Post-transplant Lymphoproliferative Disorder, Early Lesions and Polymorphic

Post-transplant Lymphoproliferative Disorder, Early Lesions and Polymorphic

C. Cameron Yin, MD, PhD

Pei Lin, MD

Polymorphic post-transplant lymphoproliferative disorder (PTLD) involving the rectum. Note the mixture of cell types present.

Polymorphic PTLD involving the rectum. In situ hybridization for Epstein-Barr virus (EBV) encoded small RNA (EBER) is positive in many cells.



  • Post-transplant lymphoproliferative disorder (PTLD)


  • Plasmacytic or lymphoid proliferations occurring as result of immunosuppression following solid organ or bone marrow transplantation

    • Early lesions are PTLDs characterized by architectural preservation of involved site

    • Polymorphic lesions are PTLDs that efface architecture but are morphologically heterogeneous and do not fulfill criteria for any known lymphoma type


Infectious Agents

  • Epstein-Barr virus plays a central role

    • 80% of all PTLDs are EBV(+)

      • Usually type A

    • Serum EBV antibody titers and blood EBV DNA load increase prior to onset of PTLD

    • Number of EBV(+) cytotoxic T cells drops prior to onset of PTLD

    • Treatment with EBV-specific T cells induces remission or responses in some patients

    • Analysis of EBV terminal repeat regions by Southern blot analysis has shown monoclonal form of virus

      • Indicates presence of EBV before monoclonal expansion began

    • EBV can transform germinal center (GC) B cells

      • Extended half-life of EBV-infected B cells increases likelihood of acquiring additional molecular aberrations that confer a growth advantage


  • Arise from GC or post-GC B cells

    • In solid organ allograft recipients, most PTLDs are of host origin

    • In bone marrow or stem cell allograft recipients, most PTLDs are of donor origin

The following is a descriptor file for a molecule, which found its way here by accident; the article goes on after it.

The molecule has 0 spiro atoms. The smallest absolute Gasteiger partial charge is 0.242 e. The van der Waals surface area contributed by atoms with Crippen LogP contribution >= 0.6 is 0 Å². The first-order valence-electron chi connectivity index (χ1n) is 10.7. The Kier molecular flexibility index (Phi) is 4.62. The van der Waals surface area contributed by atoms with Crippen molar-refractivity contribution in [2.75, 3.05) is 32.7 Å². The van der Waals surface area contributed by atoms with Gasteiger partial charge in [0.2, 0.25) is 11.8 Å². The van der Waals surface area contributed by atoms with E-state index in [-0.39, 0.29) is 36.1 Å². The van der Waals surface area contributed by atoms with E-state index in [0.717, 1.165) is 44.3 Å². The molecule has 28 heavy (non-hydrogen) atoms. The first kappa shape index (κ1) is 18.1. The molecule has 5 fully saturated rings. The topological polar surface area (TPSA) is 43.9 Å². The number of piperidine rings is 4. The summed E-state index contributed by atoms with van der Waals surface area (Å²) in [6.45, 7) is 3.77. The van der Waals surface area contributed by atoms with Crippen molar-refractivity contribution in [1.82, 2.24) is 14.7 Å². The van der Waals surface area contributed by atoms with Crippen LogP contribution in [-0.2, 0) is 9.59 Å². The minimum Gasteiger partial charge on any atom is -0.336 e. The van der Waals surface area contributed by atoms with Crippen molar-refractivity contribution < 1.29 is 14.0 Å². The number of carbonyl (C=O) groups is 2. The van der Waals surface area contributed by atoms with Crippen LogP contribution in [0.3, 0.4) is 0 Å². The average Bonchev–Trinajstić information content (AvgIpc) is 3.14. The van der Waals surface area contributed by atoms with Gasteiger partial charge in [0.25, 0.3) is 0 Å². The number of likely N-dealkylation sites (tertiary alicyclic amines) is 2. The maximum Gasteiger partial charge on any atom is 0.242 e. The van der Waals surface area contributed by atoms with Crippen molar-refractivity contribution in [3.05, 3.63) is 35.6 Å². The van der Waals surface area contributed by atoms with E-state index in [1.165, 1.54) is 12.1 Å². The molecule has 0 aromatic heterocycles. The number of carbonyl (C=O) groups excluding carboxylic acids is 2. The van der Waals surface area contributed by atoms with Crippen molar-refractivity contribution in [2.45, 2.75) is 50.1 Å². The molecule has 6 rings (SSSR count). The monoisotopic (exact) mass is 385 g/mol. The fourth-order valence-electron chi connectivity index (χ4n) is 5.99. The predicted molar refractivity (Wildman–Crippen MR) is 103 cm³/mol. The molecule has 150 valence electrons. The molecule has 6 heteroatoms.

• Iatrogenically decreased host immunosurveillance

  • Risk factors for PTLD in general

    • EBV seronegativity before transplant

    • Degree of overall immunosuppression

    • Type of immunosuppression

      • Higher risk with tacrolimus, OKT3 monoclonal antibody, or antithymocyte globulin

    • Type of organs transplanted

      • Most common in intestinal and multiorgan transplant recipients

      • Lowest in renal transplant recipients

      • May be attributable to differences in immunosuppressive regimens used

    • Age

      • Pediatric patients have a higher incidence of PTLD

      • Most likely related to more frequent EBV seronegativity prior to transplant

    • Additional risk factors for patients who receive autologous bone marrow or stem cell transplants

      • HLA-mismatched allograft

      • T-cell-depleted allograft

      • Immunosuppressive therapy for graft vs. host disease



  • Incidence

    • Frequency of PTLD is related to type of transplant and associated immunosuppression

      • Kidney: 1-3% of all transplant patients

      • Liver: 1-3% of all transplant patients

      • Heart: 1-6% of all transplant patients

      • Heart-lung: 2-6% of all transplant patients

      • Lung: 4-10% of all transplant patients

      • Small intestine: ˜ 20% of all transplant patients

  • Age

    • Predicted by age of patient population undergoing transplant

      • Younger patients are at increased risk of developing PTLD


  • Early lesions

    • Primarily involving lymph nodes

    • Tonsils, adenoids

  • Polymorphic

    • Lymph nodes

    • Extranodal masses can occur

Jul 8, 2016 | Posted by in PATHOLOGY & LABORATORY MEDICINE | Comments Off on Post-transplant Lymphoproliferative Disorder, Early Lesions and Polymorphic

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